Advertisement

Chinese Journal of Integrative Medicine

, Volume 20, Issue 10, pp 723–728 | Cite as

The contribution of deer velvet antler research to the modern biological medicine

  • Yu-shu Huo (霍玉书)
  • Hong Huo (霍 虹)
  • Jie Zhang (张 洁)
Feature Article

Abstract

Deer velvet antler is the only mammal organ which can continuous regenerate. Currently, international scholars are interested in antler that is defined as a perfect regeneration model of neuro, blood vessel, connective tissue, cartilage, and bones. In 1986, we started to study the separation of active protein and peptide of fresh velvet antler using classic biochemical methods. After entering the 21st century, we further investigated the differentiation of antler proteome from different growth periods using advance differential proteomics approach, and unveiled the correlation between the proteome difference and life cycle. The international antler research has entered the stage of molecular biology, and will no doubt have a profound impact on the modern biomedical fields, such as regenerative medicine, organ degeneration and dysplasia, trauma medicine and anti-inflammatory treatment, growth factor research, as well as creation of new medical thinking.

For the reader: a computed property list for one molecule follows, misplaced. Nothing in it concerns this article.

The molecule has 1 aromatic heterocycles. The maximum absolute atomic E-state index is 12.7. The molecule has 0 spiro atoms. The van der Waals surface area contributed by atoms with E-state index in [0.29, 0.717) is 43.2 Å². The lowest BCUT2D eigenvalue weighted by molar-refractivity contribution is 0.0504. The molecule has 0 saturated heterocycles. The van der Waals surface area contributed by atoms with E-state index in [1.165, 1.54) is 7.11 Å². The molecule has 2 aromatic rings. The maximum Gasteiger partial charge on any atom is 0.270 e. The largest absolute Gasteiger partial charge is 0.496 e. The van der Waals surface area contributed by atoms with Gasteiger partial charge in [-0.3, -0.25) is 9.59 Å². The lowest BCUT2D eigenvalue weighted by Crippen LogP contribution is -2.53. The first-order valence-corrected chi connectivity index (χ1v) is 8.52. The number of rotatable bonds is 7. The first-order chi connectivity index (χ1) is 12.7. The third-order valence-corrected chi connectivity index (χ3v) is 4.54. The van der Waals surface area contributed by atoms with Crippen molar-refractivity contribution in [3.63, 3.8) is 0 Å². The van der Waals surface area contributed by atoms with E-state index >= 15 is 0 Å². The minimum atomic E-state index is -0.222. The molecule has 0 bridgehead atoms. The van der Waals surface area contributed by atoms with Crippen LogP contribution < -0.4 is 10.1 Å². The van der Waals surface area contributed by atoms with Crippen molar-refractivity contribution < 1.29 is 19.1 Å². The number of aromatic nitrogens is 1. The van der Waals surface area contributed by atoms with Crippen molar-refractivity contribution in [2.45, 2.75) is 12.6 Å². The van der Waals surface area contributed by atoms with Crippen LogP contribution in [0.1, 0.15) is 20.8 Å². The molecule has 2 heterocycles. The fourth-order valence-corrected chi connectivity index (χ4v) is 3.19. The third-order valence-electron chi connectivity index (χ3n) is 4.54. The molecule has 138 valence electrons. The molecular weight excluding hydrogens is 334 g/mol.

Keywords

deer antler regenerate Chinese medicine proteomics 

Preview

Unable to display preview. Download preview PDF.

Unable to display preview. Download preview PDF.

References

  1. 1.
    Faucheux C, Nesbitt SA, Horton MA, Price JS. Cells in regenerating deer antler cartilage provide a microenvironment that supports osteoclast differentiation. J Exp Biol 2001;204(Pt 3):443–455.PubMedGoogle Scholar
  2. 2.
    Li C, Suttie JM. Deer antlerogenic periosteum: a piece of postnatally retained embryonic tissue?. Anat Embryol (Berlin) 2001;204:375–388.CrossRefGoogle Scholar
  3. 3.
    Goss RJ. Inhibition of growth and shedding of antlers by sex hormones. Nature 1968;220:83–85.PubMedCrossRefGoogle Scholar
  4. 4.